Card Set Information
heart arrhythmia pharmacology
Class and use, MoA, Adverse Effects, Contraindications
Binds to inactivated Na+ channels (primary MoA)
: acute ventricular arrhythmias, digitalis toxicity, (prevention of ventricular arrhythmia - controversial)
decreases APD and ERP in normal cells
: CNS at therapeutic doses (sleepiness, dizziness, paresthesia); CVS effects and allergic reaction at high doses
: 2nd or 3rd degree heart block, A-fib, sick sinus syndrome*note: lidocaine is the least cardiotoxic anti-arrhythmic
Which is the only supraventricular arrhythmia that can be treated with Lidocaine?
What makes phenytoin different from all other class I anti-arrhythmic agents?
It is a weak acid, while all of the others are weak bases.
Binds to activated Na+ channels (primary MoA)
(also has anti-muscarinic and alpha-1 antagonist activity)
: Ventricular ectopic beats, A-fib and A-flutter after cardioversion, chronic control of SVT and VT
: rarely used as a first line treatment
Increases APD and ERP; decreases conduction velocity (slope of phase 0)
: Cinchonism, arrhythmia or asystole, torsade de pointes, sycope or sudden death
: torsade de pointes, wide QRS, long QT, heart block, digoxin induced arrythmia
What should be given to treat Quinidine toxicity?
What happens when digoxin and quinidine are given together?
Digoxin clearance and volume of distribution become greatly reduced,
which leads to an increased steady-state concentration. Essentially,
this can lead to digitalis toxicity.
How is procainamide different from quinidine?
1. Less anti-muscarinic activity
2. Less effect on Ca++ channels
3. Less alpha-1 antagonist activity
What is one major potential adverse effect of procainamide?
SLE-like (lupoid) syndrome.
gets metabolized by acetylation. In slow metabolizers, more
procainamide remains in the system. Procainamide also haptens to be a
good hapten. So, if it combines with a protein, it can trigger a
Blocks activated Na+ channels (primary MoA)
(blocks K+ channels)
: A-flutter, A-fib
: has a very limited use because it is proarrhythmogenic; second-choice drug
No effect on APD or ERP; large effect on phase 0
: arrhythmias, dizziness, sudden death
: Structural cardiac disease
: treatment of digitalis-induced arrhythmia
: also used as an anti-convulsant
Beta blockers (MoA)
: chronic control of A-fib
and A-flutter, supraventicular reentry arrhythmias, arrhythmias caused
by increased adrenergic activity (thyroid, adrenal tumor)
: Esmolol is used in ICU because of its short half-life
decrease cardiac contractility, decrease HR (and therefore cardiac output)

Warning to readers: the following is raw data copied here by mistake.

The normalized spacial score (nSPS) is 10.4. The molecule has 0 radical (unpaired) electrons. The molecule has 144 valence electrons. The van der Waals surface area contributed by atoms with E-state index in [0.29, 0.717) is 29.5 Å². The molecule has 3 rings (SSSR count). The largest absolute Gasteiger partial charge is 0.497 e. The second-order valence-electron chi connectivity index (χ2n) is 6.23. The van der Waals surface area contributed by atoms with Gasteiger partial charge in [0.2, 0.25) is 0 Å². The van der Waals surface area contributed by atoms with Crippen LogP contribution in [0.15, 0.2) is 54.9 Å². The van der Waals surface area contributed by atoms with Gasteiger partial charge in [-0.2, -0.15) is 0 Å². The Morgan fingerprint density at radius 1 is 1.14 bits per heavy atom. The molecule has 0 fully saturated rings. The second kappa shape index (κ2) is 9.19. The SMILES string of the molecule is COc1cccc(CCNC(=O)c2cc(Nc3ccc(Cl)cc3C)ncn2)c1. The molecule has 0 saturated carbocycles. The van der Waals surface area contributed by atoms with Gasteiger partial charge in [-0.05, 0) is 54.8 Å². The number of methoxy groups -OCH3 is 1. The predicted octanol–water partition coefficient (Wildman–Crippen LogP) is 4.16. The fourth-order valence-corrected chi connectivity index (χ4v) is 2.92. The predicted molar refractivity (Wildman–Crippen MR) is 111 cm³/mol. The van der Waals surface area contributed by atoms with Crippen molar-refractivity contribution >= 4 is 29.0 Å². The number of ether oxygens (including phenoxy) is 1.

What effects will a beta blocker have on an EKG?
-on PR interval
-on QT interval
-on QRS duration
PR interval will be increased, QT interval and QRS duration will not be affected.
Blocks K+ channels and inactivated Na+ channels
: A-fib, A-flutter, SVT, V-fib prophylaxis
: most effective and most commonly prescribed anti-arrhythmic
increases refractoriness (phase 3); decreases automaticity (phase 4)
: Affects every organ system - hypothyroidism, corneal deposits, torsade de pointes
: Long QT syndrome, pregnancy, sick sinus, torsade, cardiogenic shock
What effects will amiodarone have on an EKG?
PR interval will slightly increase, QRS will increase, and QT interval will markedly increase
Class III, also has Class II activity
Blocks K+ channels
: Supraventricular and ventricular arrhythmias
increases refractoriness (phase 3)
: caused by beta blocker activity, can lead to torsade de pointes
Blocks K+ channels and activates inward Na+ channels
: A-flutter, A-fib
: AV block, BBB, V-tach, torsade
: Long QT syndrome, V-tach
Block Ca++ channels in pacemaker cells (phase 0)
: SVT, chronic A-flutter and A-fib
decreased conduction, increased refractoriness, decreased automaticity
: WPW, long QRS complex
What effects do Class IV agents have on the EKG?
Only PR interval is increased. QRS and QT are unaffected.
activates Ach-sensitive K+ channels => hyperpolarization
inhibits cAMP-induced influx of Ca++ (secondary MoA)
: acute PSVT
decreased automaticity, decreased conduction, increased refractoriness
Where in the heart does adenosine act?
SA node (decreases automaticity) and AV node (decreases conduction and increases refractoriness).
What are the clinical uses of IV Magnesium sulfate?
1. To prevent recurrent torsade de pointes.
2. To treat digitalis induces arrhythmia.
parasympathomimetic activity in the heart
: A-fib and A-flutter in patients with cardiac failure
Eliminates AV nodal reentrant tachycardia